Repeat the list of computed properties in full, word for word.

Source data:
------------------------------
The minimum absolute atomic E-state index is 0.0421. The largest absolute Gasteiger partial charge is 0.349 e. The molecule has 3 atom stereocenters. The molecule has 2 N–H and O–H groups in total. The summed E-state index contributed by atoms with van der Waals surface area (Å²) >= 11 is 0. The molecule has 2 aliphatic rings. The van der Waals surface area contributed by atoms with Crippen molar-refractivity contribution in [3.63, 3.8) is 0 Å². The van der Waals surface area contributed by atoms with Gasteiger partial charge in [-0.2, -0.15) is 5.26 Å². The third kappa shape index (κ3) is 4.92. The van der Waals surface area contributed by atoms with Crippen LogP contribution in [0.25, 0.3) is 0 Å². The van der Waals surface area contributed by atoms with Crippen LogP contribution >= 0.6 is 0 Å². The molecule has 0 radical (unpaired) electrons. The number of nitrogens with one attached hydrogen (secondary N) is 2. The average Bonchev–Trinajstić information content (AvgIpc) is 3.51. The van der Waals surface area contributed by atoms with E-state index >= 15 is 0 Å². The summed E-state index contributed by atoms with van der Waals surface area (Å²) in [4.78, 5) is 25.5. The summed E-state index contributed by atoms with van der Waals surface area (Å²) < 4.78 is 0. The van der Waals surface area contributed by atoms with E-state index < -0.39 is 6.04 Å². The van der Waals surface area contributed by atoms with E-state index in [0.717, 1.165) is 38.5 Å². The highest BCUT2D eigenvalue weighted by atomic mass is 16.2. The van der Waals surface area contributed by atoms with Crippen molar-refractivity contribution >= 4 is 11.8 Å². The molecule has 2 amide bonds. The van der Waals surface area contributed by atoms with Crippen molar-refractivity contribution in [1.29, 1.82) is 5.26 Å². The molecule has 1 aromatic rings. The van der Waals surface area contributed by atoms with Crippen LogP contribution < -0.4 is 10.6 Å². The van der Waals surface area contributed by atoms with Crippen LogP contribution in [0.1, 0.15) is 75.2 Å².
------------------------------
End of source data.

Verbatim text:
The minimum absolute atomic E-state index is 0.0421. The largest absolute Gasteiger partial charge is 0.349 e. The molecule has 3 atom stereocenters. The molecule has 2 N–H and O–H groups in total. The summed E-state index contributed by atoms with van der Waals surface area (Å²) >= 11 is 0. The molecule has 2 aliphatic rings. The van der Waals surface area contributed by atoms with Crippen molar-refractivity contribution in [3.63, 3.8) is 0 Å². The van der Waals surface area contributed by atoms with Gasteiger partial charge in [-0.2, -0.15) is 5.26 Å². The third kappa shape index (κ3) is 4.92. The van der Waals surface area contributed by atoms with Crippen LogP contribution in [0.25, 0.3) is 0 Å². The van der Waals surface area contributed by atoms with Crippen LogP contribution >= 0.6 is 0 Å². The molecule has 0 radical (unpaired) electrons. The number of nitrogens with one attached hydrogen (secondary N) is 2. The average Bonchev–Trinajstić information content (AvgIpc) is 3.51. The van der Waals surface area contributed by atoms with E-state index >= 15 is 0 Å². The summed E-state index contributed by atoms with van der Waals surface area (Å²) in [4.78, 5) is 25.5. The summed E-state index contributed by atoms with van der Waals surface area (Å²) < 4.78 is 0. The van der Waals surface area contributed by atoms with E-state index < -0.39 is 6.04 Å². The van der Waals surface area contributed by atoms with E-state index in [0.717, 1.165) is 38.5 Å². The highest BCUT2D eigenvalue weighted by atomic mass is 16.2. The van der Waals surface area contributed by atoms with Crippen molar-refractivity contribution >= 4 is 11.8 Å². The molecule has 2 amide bonds. The van der Waals surface area contributed by atoms with Crippen molar-refractivity contribution in [1.29, 1.82) is 5.26 Å². The molecule has 1 aromatic rings. The van der Waals surface area contributed by atoms with Crippen LogP contribution < -0.4 is 10.6 Å². The van der Waals surface area contributed by atoms with Crippen LogP contribution in [0.1, 0.15) is 75.2 Å².